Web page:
Retired trucker Dorsey used to get testosterone shots monthly, but in the last year his doctor has prescribed a pill form, after Dorsey complained that the injections would make him feel uneven—great at first but three weeks after the shot, "I'd feel like crap." Although some doctors warn against oral medication, Dorsey says the treatments increase his energy level, and he generally feels better. His hormone and PSA levels are checked monthly.
But some men are waiting for more accurate treatment. Mendocino County, Calif., engraver and artist Michael Stewart says that the new and popular AndroGel, a clear and odorless topical testosterone gel by Unimed Pharmaceuticals, was too strong for him. While it gave him "a lot of good energy" sexually and otherwise, Stewart felt as though he was getting an unnatural amount of "testosterone juice." He is more cautious, he says. Meanwhile, Stewart is waiting for a product where the user can better regulate testosterone dosage, he says.
Reconsidering Grapefruit in the Male Diet
That grapefruit you've been eating to keep those pounds away may not be good for you after all if you're a man suffering declining testosterone levels. The body's aromatase enzyme turns testosterone into the female hormone estrogen when certain substances are ingested, says Dr. Stephen Sinatra, a cardiologist specializing in anti-aging medicine. Grapefruit is one of those catalysts.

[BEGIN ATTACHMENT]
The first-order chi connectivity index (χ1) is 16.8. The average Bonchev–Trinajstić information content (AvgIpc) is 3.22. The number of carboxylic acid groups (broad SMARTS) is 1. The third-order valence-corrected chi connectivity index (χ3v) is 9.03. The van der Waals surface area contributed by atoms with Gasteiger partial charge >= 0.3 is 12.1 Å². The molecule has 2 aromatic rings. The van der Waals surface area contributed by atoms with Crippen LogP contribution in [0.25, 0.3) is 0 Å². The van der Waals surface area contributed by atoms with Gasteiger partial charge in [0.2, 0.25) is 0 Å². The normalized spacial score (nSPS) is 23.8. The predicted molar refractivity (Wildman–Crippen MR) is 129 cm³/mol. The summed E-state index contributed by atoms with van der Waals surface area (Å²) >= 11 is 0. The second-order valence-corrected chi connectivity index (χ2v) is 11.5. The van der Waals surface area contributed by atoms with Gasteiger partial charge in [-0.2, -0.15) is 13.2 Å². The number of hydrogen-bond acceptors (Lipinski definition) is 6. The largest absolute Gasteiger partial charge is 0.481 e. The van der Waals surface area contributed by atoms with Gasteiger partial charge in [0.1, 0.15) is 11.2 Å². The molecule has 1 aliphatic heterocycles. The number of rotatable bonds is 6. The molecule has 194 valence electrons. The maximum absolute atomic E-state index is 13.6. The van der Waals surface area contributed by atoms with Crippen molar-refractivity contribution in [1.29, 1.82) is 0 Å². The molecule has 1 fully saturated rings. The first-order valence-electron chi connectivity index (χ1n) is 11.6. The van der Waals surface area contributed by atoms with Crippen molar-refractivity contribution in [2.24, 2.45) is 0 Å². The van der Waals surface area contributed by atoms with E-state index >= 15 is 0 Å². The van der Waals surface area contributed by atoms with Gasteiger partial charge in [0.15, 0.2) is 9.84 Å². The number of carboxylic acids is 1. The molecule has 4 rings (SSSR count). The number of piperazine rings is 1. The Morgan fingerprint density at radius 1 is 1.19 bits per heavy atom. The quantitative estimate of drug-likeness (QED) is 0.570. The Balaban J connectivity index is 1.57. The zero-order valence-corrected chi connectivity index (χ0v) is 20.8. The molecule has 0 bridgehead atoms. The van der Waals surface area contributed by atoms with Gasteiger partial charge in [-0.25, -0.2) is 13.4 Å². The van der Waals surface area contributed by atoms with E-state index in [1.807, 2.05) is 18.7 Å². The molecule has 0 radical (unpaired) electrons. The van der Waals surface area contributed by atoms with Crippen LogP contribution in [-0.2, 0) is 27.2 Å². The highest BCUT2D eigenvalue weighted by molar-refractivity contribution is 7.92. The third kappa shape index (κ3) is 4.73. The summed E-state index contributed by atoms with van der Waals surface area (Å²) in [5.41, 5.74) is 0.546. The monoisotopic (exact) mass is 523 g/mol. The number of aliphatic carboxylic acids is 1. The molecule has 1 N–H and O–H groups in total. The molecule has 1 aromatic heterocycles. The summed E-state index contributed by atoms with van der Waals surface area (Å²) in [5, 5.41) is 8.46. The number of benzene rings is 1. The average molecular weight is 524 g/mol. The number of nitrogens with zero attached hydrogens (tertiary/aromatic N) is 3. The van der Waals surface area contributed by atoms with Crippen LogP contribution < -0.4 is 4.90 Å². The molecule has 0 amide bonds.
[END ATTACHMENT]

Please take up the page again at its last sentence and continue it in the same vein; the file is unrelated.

Sinatra, author of "Heartbreak and Heart Disease", also advises his male clients suffering from the symptoms of andropause to cut out alcohol from their diet and increase exercise. The aromatase enzyme is also turned on by alcohol and fat, so men with declining levels of testosterone are particularly vulnerable.
To help increase testosterone production, Sinatra, who heads the New England Heart and Longevity Center in Manchester, Conn., suggests men take zinc and vitamins C and E. Sinatra also suggests herbs, such as muira puama, and L-arginine to increase a man's libido.
Sinatra does a blood screen for all his male patients older than age 50 to check their testosterone levels. While testosterone replacement therapy is the standard for treating men with declining levels of testosterone—which can set off symptoms ranging from depression and fatigue to sexual dysfunction—some experts advocate a more holistic approach to andropause, including diet and exercise.
Loss of libido, for example, can be treated with the vasodilator ginkgo biloba, suggests Jed Diamond, author of "Male Menopause." For men hitting midlife, Diamond recommends, eat soy products, lower fat foods, vegetables and tomato products, the last of which can reduce the risk of prostate cancer. Furthermore, drinking plenty of water is a key component for healthy living.
"Some of it's common sense," Diamond says. "Some of it is working to change patterns."